Justin began to feel annoyed, with some justification, he felt. ‘Look, baldy. Tell yer what. You explain what happened to me hair and me clothes, and I’ll discuss fucking Hindu wiv yer, right?’
The silent one of the two put his hand on the American’s arm. Justin caught a glance between the two young men which was enough to tell him they were lovers. Somehow that made him feel a little safer and better disposed towards the strange pair.
The American who called himself Vedayah replied peaceably enough, ‘Look Justin … can I call ya Justin?’
‘Yeah, go on.’
‘Justin, it’s like this. Someone wanted ya killed, and Malcolm and I decided to prevent it, which we did pretty effectively … for now. But we can’t guarantee your safety for much longer, so we have to hide ya. We haven’t any choice but to take ya to our monastery. We’re monks … hence the baldness. You’re gonna have to be a monk too for a while. No one’ll expect Justin Peacher-White to be hiding out in a monastery of the Vedanta order.’
Justin sat quietly as he digested this. The two monks looked at him expectantly. Eventually he asked, ‘Who wanted me dead?’
‘It’s a difficult one, but I guess a guy called Josseran is the one who ordered ya killed, though he was working for someone else.’
‘A woman called Marquesa.’
Vedayah gave a quirky smile. ‘That an invitation?’
Justin ignored him as his mind moved up a notch. He could very well imagine why Eleanor Marquesa would want him out of the way. She had three children who would benefit substantially from his death. Justin had worked out what Richard Peacher’s intentions were towards him; he could see it on the faces of his staff and in the friendly eyes of Peter Peacher. The fact that Mrs Marquesa’s children loved him as if he were their brother was neither here nor there to her. Terry O’Brien had – on several drunken occasions – filled Justin in on exactly what she was capable of.
The question that came out, however, was, ‘Where’s me fuckin’ hair?’
Vedayah shrugged. ‘Ya gotta look the part. Mal shaved ya, and then rubbed depilatory cream in to delay regrowth. We do it to ourselves.’
‘Did yer have to scrape even me arsehole bare too?’
‘It’s what we do.’
‘Fucking great. Me kid’ll never recognise me.’
‘At least he’ll see ya again, if we’re lucky.’
‘Josseran. I met him before; the bastard’s men shot me. I only just recovered. So … how did yer get to know his plans and what did yer knock me out wiv?’
The monk called Prema finally stirred himself to talk. It seemed that he was a Brit. ‘I help keep the herd of cows the monastery owns. The local vet leaves a stack of medications and instruments in our barn, including a syringe gun. It looks like a pistol if you don’t get too close. Chris loaded it with an anaesthetic and pretended to do an execution shot to the back of your neck. The noise it makes is exactly the same as a silenced handgun.’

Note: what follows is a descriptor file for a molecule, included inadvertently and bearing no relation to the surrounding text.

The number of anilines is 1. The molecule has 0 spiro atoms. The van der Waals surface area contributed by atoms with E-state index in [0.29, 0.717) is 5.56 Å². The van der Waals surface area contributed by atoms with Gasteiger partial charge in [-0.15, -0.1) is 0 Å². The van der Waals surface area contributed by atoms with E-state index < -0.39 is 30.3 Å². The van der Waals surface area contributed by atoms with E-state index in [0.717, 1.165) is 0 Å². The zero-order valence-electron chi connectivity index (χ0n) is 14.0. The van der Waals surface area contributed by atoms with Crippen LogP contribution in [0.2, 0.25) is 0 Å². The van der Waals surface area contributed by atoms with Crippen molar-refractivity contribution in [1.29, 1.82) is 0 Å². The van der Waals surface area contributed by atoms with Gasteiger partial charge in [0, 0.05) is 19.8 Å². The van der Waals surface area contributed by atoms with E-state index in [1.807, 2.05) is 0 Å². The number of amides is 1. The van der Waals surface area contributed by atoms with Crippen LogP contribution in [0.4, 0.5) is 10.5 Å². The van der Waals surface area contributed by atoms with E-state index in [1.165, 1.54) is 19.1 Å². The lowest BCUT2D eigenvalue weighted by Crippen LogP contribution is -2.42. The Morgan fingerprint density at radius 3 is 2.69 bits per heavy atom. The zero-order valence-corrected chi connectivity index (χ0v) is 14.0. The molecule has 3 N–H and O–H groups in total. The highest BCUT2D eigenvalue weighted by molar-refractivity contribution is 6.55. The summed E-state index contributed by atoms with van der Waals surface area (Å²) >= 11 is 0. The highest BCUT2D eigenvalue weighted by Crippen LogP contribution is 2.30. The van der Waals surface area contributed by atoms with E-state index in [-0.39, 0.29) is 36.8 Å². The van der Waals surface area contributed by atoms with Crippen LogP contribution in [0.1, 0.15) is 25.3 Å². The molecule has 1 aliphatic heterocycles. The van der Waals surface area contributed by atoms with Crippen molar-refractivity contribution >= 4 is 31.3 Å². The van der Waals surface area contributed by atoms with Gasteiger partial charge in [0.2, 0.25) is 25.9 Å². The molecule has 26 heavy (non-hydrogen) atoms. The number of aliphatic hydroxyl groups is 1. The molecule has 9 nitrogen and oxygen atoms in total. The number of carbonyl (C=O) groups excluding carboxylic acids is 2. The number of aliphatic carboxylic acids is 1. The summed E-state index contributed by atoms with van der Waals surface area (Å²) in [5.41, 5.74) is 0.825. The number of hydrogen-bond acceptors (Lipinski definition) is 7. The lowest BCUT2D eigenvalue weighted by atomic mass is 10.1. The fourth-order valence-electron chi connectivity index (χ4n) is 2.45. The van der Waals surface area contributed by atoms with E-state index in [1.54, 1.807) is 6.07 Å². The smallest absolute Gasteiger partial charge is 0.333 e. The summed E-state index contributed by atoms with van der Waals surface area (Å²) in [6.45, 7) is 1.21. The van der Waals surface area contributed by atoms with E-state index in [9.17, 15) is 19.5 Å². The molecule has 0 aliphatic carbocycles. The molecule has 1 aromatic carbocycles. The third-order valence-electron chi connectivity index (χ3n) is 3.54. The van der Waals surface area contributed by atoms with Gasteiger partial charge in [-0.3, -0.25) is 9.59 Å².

Vedayah gave a grin. ‘You dropped like a dead dude.’
‘But how could yer make it look convincing? Last time I got shot I remembers a lot of blood!’
‘Yeah, yeah. Malcolm drew some blood from my arm just before we met up with Josseran.’ Vedayah indicated a sticking plaster on his wrist. ‘Well, I shot ya through a plastic bagful of it which was taped into the back of your blindfold hood. Spurted nicely, too. S’okay, though, I’m not HIV positive. The main thing was to avoid puncturing your spine. But hey! You’re still here, ain’t ya?’
‘But how did yer two get involved with Josseran? Why did he take yer for assassins?’
‘Look, Justin, ya gotta keep this quiet. The cow – I mean Mrs Marquesa …’
‘Yeah … she uses our monastery as her sorta … base here in Rothenia. She’s compromised our order and our abbot. We found out what the bitch was planning. Ya see, Prema here is a superb hacker. He read her correspondence and used her e-mail facility to send bogus instructions to Josseran. Josseran thought we were hit men she had hired separately to kill and dispose of ya, so he let us do the deed. But – and here’s the problem – once he’s reported back to her, she’ll know her plans have been discovered, and then Josseran’ll come looking for ya … and also for us.’
‘Well, why the fuck don’t yer call the police, for Chrissake?’
Prema looked disapproving at Justin’s making free with holy names. He stirred. ‘Justin, there’s more. Josseran’s gathered his forces here in the northern forests. He’s up to something big, bigger than the Rothenian police can cope with. That’s why he needed the cow’s money. We’re all of us on the run in hostile territory, believe me.’
Justin’s mind was still running on the mechanics of the monks’ scheme. ‘Listen. I stole one or two cars when I was a kid. I’m pretty sure that people here can trace licence plates. When that arsehole Josseran realises you were fakes and helped me escaped him, his mates’ll have ways of tracking your van down. Thought of that?’
There was a trace of disdain in Vedayah’s answering look. ‘Well, duh! You’re not the only dude with a criminal mind. A bit of artistry with black tape and mud, and no one was the wiser. While we were killing you, that “L” you see was an “E”, the “P” was an “R” and the “1” was a “4”. We pulled off the tape as soon as we got back into traffic. We washed all the mud from the van after we finished shaving you.’
‘Fucking odd pair of monks, aren’t you?’
Prema giggled. ‘I prefer “queer”.’